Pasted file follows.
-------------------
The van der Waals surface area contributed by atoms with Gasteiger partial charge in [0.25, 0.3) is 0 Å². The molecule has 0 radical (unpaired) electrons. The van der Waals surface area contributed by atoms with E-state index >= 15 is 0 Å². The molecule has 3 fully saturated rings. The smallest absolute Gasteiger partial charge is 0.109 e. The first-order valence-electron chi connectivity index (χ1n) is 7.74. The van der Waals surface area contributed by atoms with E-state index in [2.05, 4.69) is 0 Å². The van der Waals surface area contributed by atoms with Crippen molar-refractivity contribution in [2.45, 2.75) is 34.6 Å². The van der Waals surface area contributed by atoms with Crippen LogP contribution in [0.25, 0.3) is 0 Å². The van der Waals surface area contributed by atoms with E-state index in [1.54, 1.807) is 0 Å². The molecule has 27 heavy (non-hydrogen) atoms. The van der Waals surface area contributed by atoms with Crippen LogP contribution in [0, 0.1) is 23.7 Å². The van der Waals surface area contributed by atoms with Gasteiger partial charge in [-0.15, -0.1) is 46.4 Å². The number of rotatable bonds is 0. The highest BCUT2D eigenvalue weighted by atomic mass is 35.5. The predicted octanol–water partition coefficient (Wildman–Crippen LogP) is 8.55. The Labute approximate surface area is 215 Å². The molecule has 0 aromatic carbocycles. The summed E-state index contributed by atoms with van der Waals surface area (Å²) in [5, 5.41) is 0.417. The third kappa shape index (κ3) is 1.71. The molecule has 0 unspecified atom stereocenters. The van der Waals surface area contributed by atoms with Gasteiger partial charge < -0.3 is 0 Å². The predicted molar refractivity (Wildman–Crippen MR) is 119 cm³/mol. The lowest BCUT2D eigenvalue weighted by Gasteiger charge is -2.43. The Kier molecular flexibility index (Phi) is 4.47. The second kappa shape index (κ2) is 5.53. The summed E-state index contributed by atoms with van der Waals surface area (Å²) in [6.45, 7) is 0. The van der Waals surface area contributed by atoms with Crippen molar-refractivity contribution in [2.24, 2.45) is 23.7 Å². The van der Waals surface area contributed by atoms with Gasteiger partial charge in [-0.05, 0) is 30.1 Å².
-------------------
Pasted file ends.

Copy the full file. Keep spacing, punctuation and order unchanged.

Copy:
The van der Waals surface area contributed by atoms with Gasteiger partial charge in [0.25, 0.3) is 0 Å². The molecule has 0 radical (unpaired) electrons. The van der Waals surface area contributed by atoms with E-state index >= 15 is 0 Å². The molecule has 3 fully saturated rings. The smallest absolute Gasteiger partial charge is 0.109 e. The first-order valence-electron chi connectivity index (χ1n) is 7.74. The van der Waals surface area contributed by atoms with E-state index in [2.05, 4.69) is 0 Å². The van der Waals surface area contributed by atoms with Crippen molar-refractivity contribution in [2.45, 2.75) is 34.6 Å². The van der Waals surface area contributed by atoms with Crippen LogP contribution in [0.25, 0.3) is 0 Å². The van der Waals surface area contributed by atoms with E-state index in [1.54, 1.807) is 0 Å². The molecule has 27 heavy (non-hydrogen) atoms. The van der Waals surface area contributed by atoms with Crippen LogP contribution in [0, 0.1) is 23.7 Å². The van der Waals surface area contributed by atoms with Gasteiger partial charge in [-0.15, -0.1) is 46.4 Å². The number of rotatable bonds is 0. The highest BCUT2D eigenvalue weighted by atomic mass is 35.5. The predicted octanol–water partition coefficient (Wildman–Crippen LogP) is 8.55. The Labute approximate surface area is 215 Å². The molecule has 0 aromatic carbocycles. The summed E-state index contributed by atoms with van der Waals surface area (Å²) in [5, 5.41) is 0.417. The third kappa shape index (κ3) is 1.71. The molecule has 0 unspecified atom stereocenters. The van der Waals surface area contributed by atoms with Gasteiger partial charge < -0.3 is 0 Å². The predicted molar refractivity (Wildman–Crippen MR) is 119 cm³/mol. The lowest BCUT2D eigenvalue weighted by Gasteiger charge is -2.43. The Kier molecular flexibility index (Phi) is 4.47. The second kappa shape index (κ2) is 5.53. The summed E-state index contributed by atoms with van der Waals surface area (Å²) in [6.45, 7) is 0. The van der Waals surface area contributed by atoms with Crippen molar-refractivity contribution in [2.24, 2.45) is 23.7 Å². The van der Waals surface area contributed by atoms with Gasteiger partial charge in [-0.05, 0) is 30.1 Å².